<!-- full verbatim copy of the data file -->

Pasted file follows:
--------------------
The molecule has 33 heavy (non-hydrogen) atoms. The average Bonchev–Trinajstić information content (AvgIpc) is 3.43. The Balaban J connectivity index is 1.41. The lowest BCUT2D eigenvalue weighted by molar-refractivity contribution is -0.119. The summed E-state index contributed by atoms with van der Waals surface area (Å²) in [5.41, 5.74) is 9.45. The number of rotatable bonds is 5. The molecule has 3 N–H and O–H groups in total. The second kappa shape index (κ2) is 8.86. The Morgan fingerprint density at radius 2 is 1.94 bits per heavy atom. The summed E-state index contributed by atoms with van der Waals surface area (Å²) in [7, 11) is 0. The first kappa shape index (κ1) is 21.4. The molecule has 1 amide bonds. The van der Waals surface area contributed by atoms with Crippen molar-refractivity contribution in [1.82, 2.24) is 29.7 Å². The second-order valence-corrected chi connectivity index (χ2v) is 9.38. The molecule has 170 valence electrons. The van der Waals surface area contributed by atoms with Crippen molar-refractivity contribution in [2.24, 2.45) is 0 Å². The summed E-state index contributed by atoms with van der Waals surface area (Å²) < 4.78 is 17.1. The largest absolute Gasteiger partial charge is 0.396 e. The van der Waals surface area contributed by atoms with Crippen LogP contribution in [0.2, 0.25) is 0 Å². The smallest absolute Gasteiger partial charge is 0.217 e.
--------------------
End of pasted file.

The molecule has 33 heavy (non-hydrogen) atoms. The average Bonchev–Trinajstić information content (AvgIpc) is 3.43. The Balaban J connectivity index is 1.41. The lowest BCUT2D eigenvalue weighted by molar-refractivity contribution is -0.119. The summed E-state index contributed by atoms with van der Waals surface area (Å²) in [5.41, 5.74) is 9.45. The number of rotatable bonds is 5. The molecule has 3 N–H and O–H groups in total. The second kappa shape index (κ2) is 8.86. The Morgan fingerprint density at radius 2 is 1.94 bits per heavy atom. The summed E-state index contributed by atoms with van der Waals surface area (Å²) in [7, 11) is 0. The first kappa shape index (κ1) is 21.4. The molecule has 1 amide bonds. The van der Waals surface area contributed by atoms with Crippen molar-refractivity contribution in [1.82, 2.24) is 29.7 Å². The second-order valence-corrected chi connectivity index (χ2v) is 9.38. The molecule has 170 valence electrons. The van der Waals surface area contributed by atoms with Crippen molar-refractivity contribution in [2.24, 2.45) is 0 Å². The summed E-state index contributed by atoms with van der Waals surface area (Å²) < 4.78 is 17.1. The largest absolute Gasteiger partial charge is 0.396 e. The van der Waals surface area contributed by atoms with Crippen LogP contribution in [0.2, 0.25) is 0 Å². The smallest absolute Gasteiger partial charge is 0.217 e.